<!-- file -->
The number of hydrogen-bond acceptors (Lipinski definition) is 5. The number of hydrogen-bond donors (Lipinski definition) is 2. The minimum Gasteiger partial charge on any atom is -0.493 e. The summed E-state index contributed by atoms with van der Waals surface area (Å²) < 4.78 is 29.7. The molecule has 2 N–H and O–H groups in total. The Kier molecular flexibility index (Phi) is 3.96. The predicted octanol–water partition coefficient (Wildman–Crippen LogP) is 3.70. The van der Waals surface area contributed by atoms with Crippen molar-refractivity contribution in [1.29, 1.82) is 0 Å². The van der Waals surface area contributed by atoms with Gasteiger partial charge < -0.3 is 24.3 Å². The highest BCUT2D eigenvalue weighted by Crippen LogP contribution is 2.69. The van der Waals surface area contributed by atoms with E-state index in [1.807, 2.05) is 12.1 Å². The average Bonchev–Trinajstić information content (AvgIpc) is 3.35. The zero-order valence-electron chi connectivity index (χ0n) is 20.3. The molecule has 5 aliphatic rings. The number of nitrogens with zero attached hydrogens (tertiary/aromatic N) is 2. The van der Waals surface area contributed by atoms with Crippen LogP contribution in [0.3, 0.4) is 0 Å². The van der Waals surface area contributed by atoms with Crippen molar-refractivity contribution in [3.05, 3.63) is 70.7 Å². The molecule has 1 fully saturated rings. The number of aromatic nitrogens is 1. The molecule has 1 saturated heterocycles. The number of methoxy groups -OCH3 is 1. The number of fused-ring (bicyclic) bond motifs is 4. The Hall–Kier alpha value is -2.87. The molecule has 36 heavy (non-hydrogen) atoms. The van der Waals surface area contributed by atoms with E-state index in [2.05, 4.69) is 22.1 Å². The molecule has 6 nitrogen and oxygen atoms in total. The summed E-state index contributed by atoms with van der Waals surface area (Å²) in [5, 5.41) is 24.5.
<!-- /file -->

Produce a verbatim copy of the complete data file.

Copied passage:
The number of hydrogen-bond acceptors (Lipinski definition) is 5. The number of hydrogen-bond donors (Lipinski definition) is 2. The minimum Gasteiger partial charge on any atom is -0.493 e. The summed E-state index contributed by atoms with van der Waals surface area (Å²) < 4.78 is 29.7. The molecule has 2 N–H and O–H groups in total. The Kier molecular flexibility index (Phi) is 3.96. The predicted octanol–water partition coefficient (Wildman–Crippen LogP) is 3.70. The van der Waals surface area contributed by atoms with Crippen molar-refractivity contribution in [1.29, 1.82) is 0 Å². The van der Waals surface area contributed by atoms with Gasteiger partial charge < -0.3 is 24.3 Å². The highest BCUT2D eigenvalue weighted by Crippen LogP contribution is 2.69. The van der Waals surface area contributed by atoms with E-state index in [1.807, 2.05) is 12.1 Å². The average Bonchev–Trinajstić information content (AvgIpc) is 3.35. The zero-order valence-electron chi connectivity index (χ0n) is 20.3. The molecule has 5 aliphatic rings. The number of nitrogens with zero attached hydrogens (tertiary/aromatic N) is 2. The van der Waals surface area contributed by atoms with Crippen LogP contribution in [0.3, 0.4) is 0 Å². The van der Waals surface area contributed by atoms with Crippen molar-refractivity contribution in [3.05, 3.63) is 70.7 Å². The molecule has 1 fully saturated rings. The number of aromatic nitrogens is 1. The molecule has 1 saturated heterocycles. The number of methoxy groups -OCH3 is 1. The number of fused-ring (bicyclic) bond motifs is 4. The Hall–Kier alpha value is -2.87. The molecule has 36 heavy (non-hydrogen) atoms. The van der Waals surface area contributed by atoms with E-state index in [2.05, 4.69) is 22.1 Å². The molecule has 6 nitrogen and oxygen atoms in total. The summed E-state index contributed by atoms with van der Waals surface area (Å²) in [5, 5.41) is 24.5.